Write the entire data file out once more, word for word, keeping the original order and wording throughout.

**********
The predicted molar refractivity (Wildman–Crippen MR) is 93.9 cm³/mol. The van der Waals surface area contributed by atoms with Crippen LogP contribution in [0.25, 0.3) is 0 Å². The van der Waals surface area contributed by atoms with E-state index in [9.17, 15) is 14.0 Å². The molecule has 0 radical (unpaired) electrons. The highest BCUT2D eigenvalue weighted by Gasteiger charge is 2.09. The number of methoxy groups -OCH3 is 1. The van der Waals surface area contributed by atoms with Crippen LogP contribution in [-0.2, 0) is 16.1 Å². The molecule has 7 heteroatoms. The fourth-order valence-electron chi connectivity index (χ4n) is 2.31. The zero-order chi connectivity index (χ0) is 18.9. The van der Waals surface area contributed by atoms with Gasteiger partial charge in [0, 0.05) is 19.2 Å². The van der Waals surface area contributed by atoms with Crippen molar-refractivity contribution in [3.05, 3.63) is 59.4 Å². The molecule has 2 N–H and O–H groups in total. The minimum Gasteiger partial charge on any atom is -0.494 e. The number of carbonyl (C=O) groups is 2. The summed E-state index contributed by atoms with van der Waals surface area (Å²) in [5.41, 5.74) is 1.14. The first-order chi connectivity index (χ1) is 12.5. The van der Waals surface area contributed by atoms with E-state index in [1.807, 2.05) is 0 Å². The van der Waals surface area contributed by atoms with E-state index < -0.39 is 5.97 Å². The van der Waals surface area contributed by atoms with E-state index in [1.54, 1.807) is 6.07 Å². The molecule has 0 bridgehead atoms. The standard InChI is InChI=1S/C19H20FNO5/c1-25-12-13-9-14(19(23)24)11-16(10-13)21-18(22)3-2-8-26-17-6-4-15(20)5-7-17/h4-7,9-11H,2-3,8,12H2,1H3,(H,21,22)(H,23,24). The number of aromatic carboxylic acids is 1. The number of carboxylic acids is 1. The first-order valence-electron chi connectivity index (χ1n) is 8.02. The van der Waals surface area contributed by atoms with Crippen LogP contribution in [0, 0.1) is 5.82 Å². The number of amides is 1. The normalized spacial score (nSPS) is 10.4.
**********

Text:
The predicted molar refractivity (Wildman–Crippen MR) is 93.9 cm³/mol. The van der Waals surface area contributed by atoms with Crippen LogP contribution in [0.25, 0.3) is 0 Å². The van der Waals surface area contributed by atoms with E-state index in [9.17, 15) is 14.0 Å². The molecule has 0 radical (unpaired) electrons. The highest BCUT2D eigenvalue weighted by Gasteiger charge is 2.09. The number of methoxy groups -OCH3 is 1. The van der Waals surface area contributed by atoms with Crippen LogP contribution in [-0.2, 0) is 16.1 Å². The molecule has 7 heteroatoms. The fourth-order valence-electron chi connectivity index (χ4n) is 2.31. The zero-order chi connectivity index (χ0) is 18.9. The van der Waals surface area contributed by atoms with Gasteiger partial charge in [0, 0.05) is 19.2 Å². The van der Waals surface area contributed by atoms with Crippen molar-refractivity contribution in [3.05, 3.63) is 59.4 Å². The molecule has 2 N–H and O–H groups in total. The minimum Gasteiger partial charge on any atom is -0.494 e. The number of carbonyl (C=O) groups is 2. The summed E-state index contributed by atoms with van der Waals surface area (Å²) in [5.41, 5.74) is 1.14. The first-order chi connectivity index (χ1) is 12.5. The van der Waals surface area contributed by atoms with E-state index in [1.807, 2.05) is 0 Å². The van der Waals surface area contributed by atoms with E-state index < -0.39 is 5.97 Å². The van der Waals surface area contributed by atoms with E-state index in [1.54, 1.807) is 6.07 Å². The molecule has 0 bridgehead atoms. The standard InChI is InChI=1S/C19H20FNO5/c1-25-12-13-9-14(19(23)24)11-16(10-13)21-18(22)3-2-8-26-17-6-4-15(20)5-7-17/h4-7,9-11H,2-3,8,12H2,1H3,(H,21,22)(H,23,24). The number of aromatic carboxylic acids is 1. The number of carboxylic acids is 1. The first-order valence-electron chi connectivity index (χ1n) is 8.02. The van der Waals surface area contributed by atoms with Crippen LogP contribution in [0, 0.1) is 5.82 Å². The number of amides is 1. The normalized spacial score (nSPS) is 10.4.